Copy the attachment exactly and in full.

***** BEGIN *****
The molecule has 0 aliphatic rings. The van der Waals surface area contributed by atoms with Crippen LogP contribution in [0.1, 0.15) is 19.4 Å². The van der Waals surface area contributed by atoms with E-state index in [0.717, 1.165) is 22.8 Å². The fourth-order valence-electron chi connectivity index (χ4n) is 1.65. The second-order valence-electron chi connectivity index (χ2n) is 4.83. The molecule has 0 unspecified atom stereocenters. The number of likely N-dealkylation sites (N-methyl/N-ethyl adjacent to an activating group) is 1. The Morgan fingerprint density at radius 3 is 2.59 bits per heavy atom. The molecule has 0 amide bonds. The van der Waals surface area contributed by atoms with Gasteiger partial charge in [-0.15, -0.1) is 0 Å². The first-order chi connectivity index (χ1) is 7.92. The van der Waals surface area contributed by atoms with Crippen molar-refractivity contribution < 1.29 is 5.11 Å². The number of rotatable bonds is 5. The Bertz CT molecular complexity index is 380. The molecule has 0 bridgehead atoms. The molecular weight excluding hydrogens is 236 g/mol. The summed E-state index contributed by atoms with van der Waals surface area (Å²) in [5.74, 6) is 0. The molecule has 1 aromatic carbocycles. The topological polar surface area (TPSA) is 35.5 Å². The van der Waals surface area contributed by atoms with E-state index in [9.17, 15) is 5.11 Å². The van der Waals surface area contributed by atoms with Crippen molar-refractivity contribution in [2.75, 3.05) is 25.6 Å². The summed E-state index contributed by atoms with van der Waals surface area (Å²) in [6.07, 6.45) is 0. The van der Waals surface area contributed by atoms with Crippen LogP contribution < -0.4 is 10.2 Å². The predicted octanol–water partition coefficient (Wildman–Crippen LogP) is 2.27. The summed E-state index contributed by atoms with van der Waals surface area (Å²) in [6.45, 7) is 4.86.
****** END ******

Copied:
The molecule has 0 aliphatic rings. The van der Waals surface area contributed by atoms with Crippen LogP contribution in [0.1, 0.15) is 19.4 Å². The van der Waals surface area contributed by atoms with E-state index in [0.717, 1.165) is 22.8 Å². The fourth-order valence-electron chi connectivity index (χ4n) is 1.65. The second-order valence-electron chi connectivity index (χ2n) is 4.83. The molecule has 0 unspecified atom stereocenters. The number of likely N-dealkylation sites (N-methyl/N-ethyl adjacent to an activating group) is 1. The Morgan fingerprint density at radius 3 is 2.59 bits per heavy atom. The molecule has 0 amide bonds. The van der Waals surface area contributed by atoms with Gasteiger partial charge in [-0.15, -0.1) is 0 Å². The first-order chi connectivity index (χ1) is 7.92. The van der Waals surface area contributed by atoms with Crippen molar-refractivity contribution < 1.29 is 5.11 Å². The number of rotatable bonds is 5. The Bertz CT molecular complexity index is 380. The molecule has 0 bridgehead atoms. The molecular weight excluding hydrogens is 236 g/mol. The summed E-state index contributed by atoms with van der Waals surface area (Å²) in [5.74, 6) is 0. The molecule has 1 aromatic carbocycles. The topological polar surface area (TPSA) is 35.5 Å². The van der Waals surface area contributed by atoms with E-state index in [9.17, 15) is 5.11 Å². The van der Waals surface area contributed by atoms with Crippen molar-refractivity contribution in [2.75, 3.05) is 25.6 Å². The summed E-state index contributed by atoms with van der Waals surface area (Å²) in [6.07, 6.45) is 0. The van der Waals surface area contributed by atoms with Crippen LogP contribution < -0.4 is 10.2 Å². The predicted octanol–water partition coefficient (Wildman–Crippen LogP) is 2.27. The summed E-state index contributed by atoms with van der Waals surface area (Å²) in [6.45, 7) is 4.86.